socioeconomic importance of ecosystems and the services they provide. Ecosystem services valuation is a basic
component of the evidence base for decisions to invest or divest in maintaining natural systems.
1. There is a lack of information on almost all ecosystem values in the region, including most ecosystem types and
categories of ecosystem services. At the very least, efforts should be made to generate new primary data on the
key values, particularly supporting and provisioning services, for representative ecosystems in the region. A
major gap also exists in terms of linking ecosystem and economic scenario modelling to a thorough analysis of
the drivers of ecosystem change in the region. Investment is required in generating more information on the
economic value of ecosystem services in order to implement effectively the national green growth strategies and
policies under development in the Lower Mekong countries.
2. Although primary data and figures are needed, filling these information gaps requires more than just numbers.
To carry out a credible scenario modelling exercise and associated economic analysis also demands a much
broader-based dialogue with key stakeholders and experts in the region. Only through this wider consultation
and input can realistic scenarios of future development, conservation and ecosystem trends be built up. Most
ecosystem valuation estimates have a weak scientific basis, and the assumptions they make about the links
between ecosystem status and ecosystem services are largely unsourced. The scientific and biophysical data
required for both ecosystem valuation and scenario modelling needs to be identified, extracted and made
available in a form that can be integrated into economic modelling and datasets.
3. The use of “off the shelf” ecosystem valuation analytical tools is not recommended. Simple, tailor-made models
may be most appropriate for future work on ecosystem valuation in the Lower Mekong region.
4. Natural capital valuation is an excellent tool for policymakers in green growth planning and realisation but the
dots must be joined between policy problems, real decision-making processes and valuation approaches in the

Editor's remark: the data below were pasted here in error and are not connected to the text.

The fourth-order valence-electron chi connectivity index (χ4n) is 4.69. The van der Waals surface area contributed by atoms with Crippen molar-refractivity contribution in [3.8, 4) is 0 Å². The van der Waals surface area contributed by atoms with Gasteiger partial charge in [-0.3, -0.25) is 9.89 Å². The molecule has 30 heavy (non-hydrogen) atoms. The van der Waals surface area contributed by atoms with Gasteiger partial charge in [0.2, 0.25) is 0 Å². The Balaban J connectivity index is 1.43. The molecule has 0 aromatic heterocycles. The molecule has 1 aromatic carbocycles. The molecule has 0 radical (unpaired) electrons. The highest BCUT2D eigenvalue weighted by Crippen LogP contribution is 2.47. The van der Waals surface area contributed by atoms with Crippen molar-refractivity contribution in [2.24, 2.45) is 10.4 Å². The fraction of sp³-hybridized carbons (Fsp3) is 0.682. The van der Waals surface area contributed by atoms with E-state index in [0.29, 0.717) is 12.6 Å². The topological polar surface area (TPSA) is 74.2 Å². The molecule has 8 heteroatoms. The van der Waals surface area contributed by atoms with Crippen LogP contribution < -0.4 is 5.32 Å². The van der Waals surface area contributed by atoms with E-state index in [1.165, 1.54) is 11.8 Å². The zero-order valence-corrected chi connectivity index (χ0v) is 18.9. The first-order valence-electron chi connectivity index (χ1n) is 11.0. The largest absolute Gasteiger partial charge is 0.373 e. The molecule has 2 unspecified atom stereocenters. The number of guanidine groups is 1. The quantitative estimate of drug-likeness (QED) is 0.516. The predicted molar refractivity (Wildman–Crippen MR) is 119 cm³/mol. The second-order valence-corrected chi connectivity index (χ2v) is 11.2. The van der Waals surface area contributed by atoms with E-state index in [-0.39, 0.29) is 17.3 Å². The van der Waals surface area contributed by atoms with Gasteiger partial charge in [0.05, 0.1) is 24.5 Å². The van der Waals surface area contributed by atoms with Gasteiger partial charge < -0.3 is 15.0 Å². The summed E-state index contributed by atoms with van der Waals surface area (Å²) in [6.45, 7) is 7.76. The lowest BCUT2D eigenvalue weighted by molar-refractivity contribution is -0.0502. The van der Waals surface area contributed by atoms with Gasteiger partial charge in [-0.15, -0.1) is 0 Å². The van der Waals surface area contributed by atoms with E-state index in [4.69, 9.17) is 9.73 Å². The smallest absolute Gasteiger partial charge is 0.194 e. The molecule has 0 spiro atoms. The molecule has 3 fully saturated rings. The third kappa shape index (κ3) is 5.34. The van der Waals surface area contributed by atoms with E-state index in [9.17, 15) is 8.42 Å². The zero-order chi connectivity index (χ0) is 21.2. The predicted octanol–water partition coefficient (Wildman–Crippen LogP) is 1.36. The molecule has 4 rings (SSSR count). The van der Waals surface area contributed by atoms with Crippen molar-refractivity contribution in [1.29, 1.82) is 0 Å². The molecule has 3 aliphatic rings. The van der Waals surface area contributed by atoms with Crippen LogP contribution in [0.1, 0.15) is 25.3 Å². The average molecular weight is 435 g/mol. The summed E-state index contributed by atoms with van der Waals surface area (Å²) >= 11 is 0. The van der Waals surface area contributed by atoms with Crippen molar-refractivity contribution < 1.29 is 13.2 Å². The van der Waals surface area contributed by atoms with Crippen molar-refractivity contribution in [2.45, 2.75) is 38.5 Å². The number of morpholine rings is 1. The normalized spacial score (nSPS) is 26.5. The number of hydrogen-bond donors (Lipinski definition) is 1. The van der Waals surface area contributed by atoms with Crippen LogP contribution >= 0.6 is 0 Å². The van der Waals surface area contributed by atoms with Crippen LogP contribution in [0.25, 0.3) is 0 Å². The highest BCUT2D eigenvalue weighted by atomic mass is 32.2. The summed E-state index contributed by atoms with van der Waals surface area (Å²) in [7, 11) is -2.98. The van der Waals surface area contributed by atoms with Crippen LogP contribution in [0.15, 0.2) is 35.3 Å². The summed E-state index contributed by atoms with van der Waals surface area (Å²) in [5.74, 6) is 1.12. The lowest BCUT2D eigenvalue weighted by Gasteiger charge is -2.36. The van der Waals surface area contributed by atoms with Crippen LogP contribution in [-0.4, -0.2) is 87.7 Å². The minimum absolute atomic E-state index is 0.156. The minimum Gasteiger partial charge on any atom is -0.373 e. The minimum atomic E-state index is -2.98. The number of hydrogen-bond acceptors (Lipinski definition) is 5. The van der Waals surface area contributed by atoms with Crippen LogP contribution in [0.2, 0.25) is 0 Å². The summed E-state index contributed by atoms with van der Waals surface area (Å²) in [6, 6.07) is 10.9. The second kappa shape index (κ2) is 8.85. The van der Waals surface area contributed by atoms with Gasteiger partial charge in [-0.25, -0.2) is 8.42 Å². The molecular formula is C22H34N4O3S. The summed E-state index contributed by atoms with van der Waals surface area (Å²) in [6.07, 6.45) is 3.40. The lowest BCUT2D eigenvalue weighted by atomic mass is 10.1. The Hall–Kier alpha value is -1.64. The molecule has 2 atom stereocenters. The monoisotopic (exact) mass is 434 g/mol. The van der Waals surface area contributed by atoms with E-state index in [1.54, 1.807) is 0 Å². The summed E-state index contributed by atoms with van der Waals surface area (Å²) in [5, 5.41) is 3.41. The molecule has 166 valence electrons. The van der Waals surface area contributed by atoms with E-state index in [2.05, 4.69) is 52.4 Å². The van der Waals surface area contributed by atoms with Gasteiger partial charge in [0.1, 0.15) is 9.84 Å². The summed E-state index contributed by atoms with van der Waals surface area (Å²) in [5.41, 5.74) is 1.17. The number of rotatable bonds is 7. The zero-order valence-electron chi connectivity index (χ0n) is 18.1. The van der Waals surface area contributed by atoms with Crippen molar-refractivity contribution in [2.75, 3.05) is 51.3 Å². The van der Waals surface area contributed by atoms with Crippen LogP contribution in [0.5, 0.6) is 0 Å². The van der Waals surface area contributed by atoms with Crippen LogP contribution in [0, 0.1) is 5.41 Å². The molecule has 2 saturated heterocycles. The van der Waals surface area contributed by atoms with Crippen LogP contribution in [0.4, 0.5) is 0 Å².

Lower Mekong countries. Information on the economic value of ecosystem services has little relevance if it is not
being communicated effectively to decision-makers, in a form that is practical, relevant and credible to them.
Policy-makers must demand the information; and practitioners must be open to engage in a dialogue with end
users of valuation data in order to design and produce valuation studies at the scale of decision-making and in
the context of particular policy issues.
2
INTRODUCTION
As part of its conservation strategy for the region, the WWF-Greater Mekong Programme is building green economies
and climate change resilience through integrated conservation and economic development planning and implementation.
Maintaining and enhancing intact ecosystems will bring considerable benefits to the region’s economic resilience.
Information on the economic value of the region’s ecosystems is key to achieving these aims. Integrating these values into
conservation and development indicators, planning and policies makes the benefits that ecosystems generate (ecosystem
services) visible in these governance processes. This helps make a strong economic case for taking action to maintain
ecosystems. To these ends, this technical study is a synthesis of the value of the region’s main ecosystem services
(including quantitative estimates at landscape, national and regional scales) developed to support integrated
conservation and development planning in the Lower Mekong Subregion. A companion non-technical summary is
also available.
This technical study 1 covers the major ecosystem services in the Lower Mekong, expressed for each of five key
conservation landscapes (selected from WWF’s Greater Mekong priority landscapes2) and four countries (Cambodia,
Laos, Thailand and Vietnam), and at the regional scale (though excluding Myanmar in this edition3). It intends to:
Compile, review and synthesize key statistics, messages and insights on ecosystem values from existing data;
Develop scenarios that capture two plausible development pathways for the region;
Describe and contrast in general quantitative terms the costs and value of achieving each scenario over a 15-40
year time horizon;
Identify and summarise key information needs which if filled would help develop a more persuasive economic
argument for the need to maintain ecosystem services;
Evaluate and compare the range of existing ecosystem service valuation frameworks, models, and tools (and
required data needs for each); and
Recommend next steps to further improve valuation of ecosystem services in the region.
This is an ambitious study. Based only on pre-existing data and information, it represents a first attempt to value and
model the region’s changing ecosystem services as observed by WWF. The figures presented in this report should be
understood within these limitations.
Overview
Following this introduction, the report is organized into five parts:
Part I on “modelling ecosystem services change” sets out the method used in this study, detailing the
structure of the model as well as key assumptions and study limitations.
Part II on “ecosystem values” reviews existing literature in order to document information on ecosystem
values in the Lower Mekong region.